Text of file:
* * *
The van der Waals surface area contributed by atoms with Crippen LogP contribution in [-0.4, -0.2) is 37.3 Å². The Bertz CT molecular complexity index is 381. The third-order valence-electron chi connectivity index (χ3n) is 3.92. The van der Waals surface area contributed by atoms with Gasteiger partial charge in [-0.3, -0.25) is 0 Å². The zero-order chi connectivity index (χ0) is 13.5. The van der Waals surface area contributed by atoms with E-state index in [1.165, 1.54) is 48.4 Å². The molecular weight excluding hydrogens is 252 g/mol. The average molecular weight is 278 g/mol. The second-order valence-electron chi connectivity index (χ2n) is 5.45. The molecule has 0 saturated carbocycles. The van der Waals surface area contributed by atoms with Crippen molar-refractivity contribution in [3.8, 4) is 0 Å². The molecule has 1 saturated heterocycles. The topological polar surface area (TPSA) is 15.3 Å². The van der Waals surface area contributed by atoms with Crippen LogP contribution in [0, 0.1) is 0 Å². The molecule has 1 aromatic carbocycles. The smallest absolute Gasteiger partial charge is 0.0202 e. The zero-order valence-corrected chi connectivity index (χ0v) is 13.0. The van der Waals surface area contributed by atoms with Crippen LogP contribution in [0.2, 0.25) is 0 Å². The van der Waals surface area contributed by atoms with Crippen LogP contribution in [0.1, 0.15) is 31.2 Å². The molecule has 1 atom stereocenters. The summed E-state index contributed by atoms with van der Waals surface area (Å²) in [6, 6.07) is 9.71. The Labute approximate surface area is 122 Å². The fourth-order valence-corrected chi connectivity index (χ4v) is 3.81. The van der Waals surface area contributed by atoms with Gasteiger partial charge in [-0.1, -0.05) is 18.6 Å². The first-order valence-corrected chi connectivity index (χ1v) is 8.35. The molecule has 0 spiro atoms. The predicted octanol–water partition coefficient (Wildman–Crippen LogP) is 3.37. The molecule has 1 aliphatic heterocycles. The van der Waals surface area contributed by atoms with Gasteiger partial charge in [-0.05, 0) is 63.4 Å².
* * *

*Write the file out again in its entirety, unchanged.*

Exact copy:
The van der Waals surface area contributed by atoms with Crippen LogP contribution in [-0.4, -0.2) is 37.3 Å². The Bertz CT molecular complexity index is 381. The third-order valence-electron chi connectivity index (χ3n) is 3.92. The van der Waals surface area contributed by atoms with Gasteiger partial charge in [-0.3, -0.25) is 0 Å². The zero-order chi connectivity index (χ0) is 13.5. The van der Waals surface area contributed by atoms with E-state index in [1.165, 1.54) is 48.4 Å². The molecular weight excluding hydrogens is 252 g/mol. The average molecular weight is 278 g/mol. The second-order valence-electron chi connectivity index (χ2n) is 5.45. The molecule has 0 saturated carbocycles. The van der Waals surface area contributed by atoms with Crippen molar-refractivity contribution in [3.8, 4) is 0 Å². The molecule has 1 saturated heterocycles. The topological polar surface area (TPSA) is 15.3 Å². The van der Waals surface area contributed by atoms with Crippen LogP contribution in [0, 0.1) is 0 Å². The molecule has 1 aromatic carbocycles. The smallest absolute Gasteiger partial charge is 0.0202 e. The zero-order valence-corrected chi connectivity index (χ0v) is 13.0. The van der Waals surface area contributed by atoms with Crippen LogP contribution in [0.2, 0.25) is 0 Å². The van der Waals surface area contributed by atoms with Crippen LogP contribution in [0.1, 0.15) is 31.2 Å². The molecule has 1 atom stereocenters. The summed E-state index contributed by atoms with van der Waals surface area (Å²) in [6, 6.07) is 9.71. The Labute approximate surface area is 122 Å². The fourth-order valence-corrected chi connectivity index (χ4v) is 3.81. The van der Waals surface area contributed by atoms with Gasteiger partial charge in [-0.1, -0.05) is 18.6 Å². The first-order valence-corrected chi connectivity index (χ1v) is 8.35. The molecule has 0 spiro atoms. The predicted octanol–water partition coefficient (Wildman–Crippen LogP) is 3.37. The molecule has 1 aliphatic heterocycles. The van der Waals surface area contributed by atoms with Gasteiger partial charge in [-0.05, 0) is 63.4 Å².